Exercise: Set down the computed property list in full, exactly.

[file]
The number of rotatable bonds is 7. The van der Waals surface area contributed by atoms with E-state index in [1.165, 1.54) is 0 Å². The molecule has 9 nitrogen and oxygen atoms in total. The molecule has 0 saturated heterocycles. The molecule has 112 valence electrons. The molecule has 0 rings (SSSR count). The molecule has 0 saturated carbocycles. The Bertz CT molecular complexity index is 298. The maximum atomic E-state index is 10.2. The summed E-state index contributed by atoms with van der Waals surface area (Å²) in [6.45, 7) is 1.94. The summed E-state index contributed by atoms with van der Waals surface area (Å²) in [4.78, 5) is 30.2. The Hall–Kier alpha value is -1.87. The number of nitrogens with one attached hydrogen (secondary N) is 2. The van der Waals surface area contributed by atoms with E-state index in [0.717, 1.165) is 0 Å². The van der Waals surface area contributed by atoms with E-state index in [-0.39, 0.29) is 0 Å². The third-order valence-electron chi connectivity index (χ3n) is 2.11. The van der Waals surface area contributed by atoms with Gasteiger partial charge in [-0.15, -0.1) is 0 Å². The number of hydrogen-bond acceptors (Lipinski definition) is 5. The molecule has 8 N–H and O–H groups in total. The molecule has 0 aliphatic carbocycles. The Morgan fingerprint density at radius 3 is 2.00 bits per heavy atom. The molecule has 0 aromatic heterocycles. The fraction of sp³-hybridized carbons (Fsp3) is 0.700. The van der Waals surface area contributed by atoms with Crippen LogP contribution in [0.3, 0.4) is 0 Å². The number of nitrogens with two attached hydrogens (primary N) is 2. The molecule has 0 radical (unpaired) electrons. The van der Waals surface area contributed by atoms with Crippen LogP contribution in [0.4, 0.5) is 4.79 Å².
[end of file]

The number of rotatable bonds is 7. The van der Waals surface area contributed by atoms with E-state index in [1.165, 1.54) is 0 Å². The molecule has 9 nitrogen and oxygen atoms in total. The molecule has 0 saturated heterocycles. The molecule has 112 valence electrons. The molecule has 0 rings (SSSR count). The molecule has 0 saturated carbocycles. The Bertz CT molecular complexity index is 298. The maximum atomic E-state index is 10.2. The summed E-state index contributed by atoms with van der Waals surface area (Å²) in [6.45, 7) is 1.94. The summed E-state index contributed by atoms with van der Waals surface area (Å²) in [4.78, 5) is 30.2. The Hall–Kier alpha value is -1.87. The number of nitrogens with one attached hydrogen (secondary N) is 2. The van der Waals surface area contributed by atoms with E-state index in [0.717, 1.165) is 0 Å². The van der Waals surface area contributed by atoms with E-state index in [-0.39, 0.29) is 0 Å². The third-order valence-electron chi connectivity index (χ3n) is 2.11. The van der Waals surface area contributed by atoms with Gasteiger partial charge in [-0.15, -0.1) is 0 Å². The number of hydrogen-bond acceptors (Lipinski definition) is 5. The molecule has 8 N–H and O–H groups in total. The molecule has 0 aliphatic carbocycles. The Morgan fingerprint density at radius 3 is 2.00 bits per heavy atom. The molecule has 0 aromatic heterocycles. The fraction of sp³-hybridized carbons (Fsp3) is 0.700. The van der Waals surface area contributed by atoms with Crippen LogP contribution in [0.3, 0.4) is 0 Å². The number of nitrogens with two attached hydrogens (primary N) is 2. The molecule has 0 radical (unpaired) electrons. The van der Waals surface area contributed by atoms with Crippen LogP contribution in [0.4, 0.5) is 4.79 Å².